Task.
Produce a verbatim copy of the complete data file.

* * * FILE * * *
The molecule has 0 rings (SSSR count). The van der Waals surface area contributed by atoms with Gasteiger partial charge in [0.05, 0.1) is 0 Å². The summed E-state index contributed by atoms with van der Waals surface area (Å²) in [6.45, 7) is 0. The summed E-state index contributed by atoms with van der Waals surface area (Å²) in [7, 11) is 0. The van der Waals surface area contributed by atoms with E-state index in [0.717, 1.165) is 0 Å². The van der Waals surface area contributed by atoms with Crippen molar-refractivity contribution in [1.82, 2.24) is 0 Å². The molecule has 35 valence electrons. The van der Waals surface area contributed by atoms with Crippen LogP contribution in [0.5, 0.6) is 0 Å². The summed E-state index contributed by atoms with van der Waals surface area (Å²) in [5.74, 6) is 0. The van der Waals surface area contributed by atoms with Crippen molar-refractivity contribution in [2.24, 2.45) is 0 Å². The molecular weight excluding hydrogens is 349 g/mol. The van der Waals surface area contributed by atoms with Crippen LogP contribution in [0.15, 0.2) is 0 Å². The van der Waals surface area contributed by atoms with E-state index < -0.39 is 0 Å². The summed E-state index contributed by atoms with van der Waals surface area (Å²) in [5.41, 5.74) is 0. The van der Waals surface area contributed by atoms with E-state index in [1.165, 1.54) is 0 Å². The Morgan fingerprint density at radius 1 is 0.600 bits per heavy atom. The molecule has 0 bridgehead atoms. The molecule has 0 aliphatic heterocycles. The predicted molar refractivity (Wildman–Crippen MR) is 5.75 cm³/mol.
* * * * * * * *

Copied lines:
The molecule has 0 rings (SSSR count). The van der Waals surface area contributed by atoms with Gasteiger partial charge in [0.05, 0.1) is 0 Å². The summed E-state index contributed by atoms with van der Waals surface area (Å²) in [6.45, 7) is 0. The summed E-state index contributed by atoms with van der Waals surface area (Å²) in [7, 11) is 0. The van der Waals surface area contributed by atoms with E-state index in [0.717, 1.165) is 0 Å². The van der Waals surface area contributed by atoms with Crippen molar-refractivity contribution in [1.82, 2.24) is 0 Å². The molecule has 35 valence electrons. The van der Waals surface area contributed by atoms with Crippen LogP contribution in [0.5, 0.6) is 0 Å². The summed E-state index contributed by atoms with van der Waals surface area (Å²) in [5.74, 6) is 0. The van der Waals surface area contributed by atoms with Crippen molar-refractivity contribution in [2.24, 2.45) is 0 Å². The molecular weight excluding hydrogens is 349 g/mol. The van der Waals surface area contributed by atoms with Crippen LogP contribution in [0.15, 0.2) is 0 Å². The van der Waals surface area contributed by atoms with E-state index < -0.39 is 0 Å². The summed E-state index contributed by atoms with van der Waals surface area (Å²) in [5.41, 5.74) is 0. The van der Waals surface area contributed by atoms with E-state index in [1.165, 1.54) is 0 Å². The Morgan fingerprint density at radius 1 is 0.600 bits per heavy atom. The molecule has 0 bridgehead atoms. The molecule has 0 aliphatic heterocycles. The predicted molar refractivity (Wildman–Crippen MR) is 5.75 cm³/mol.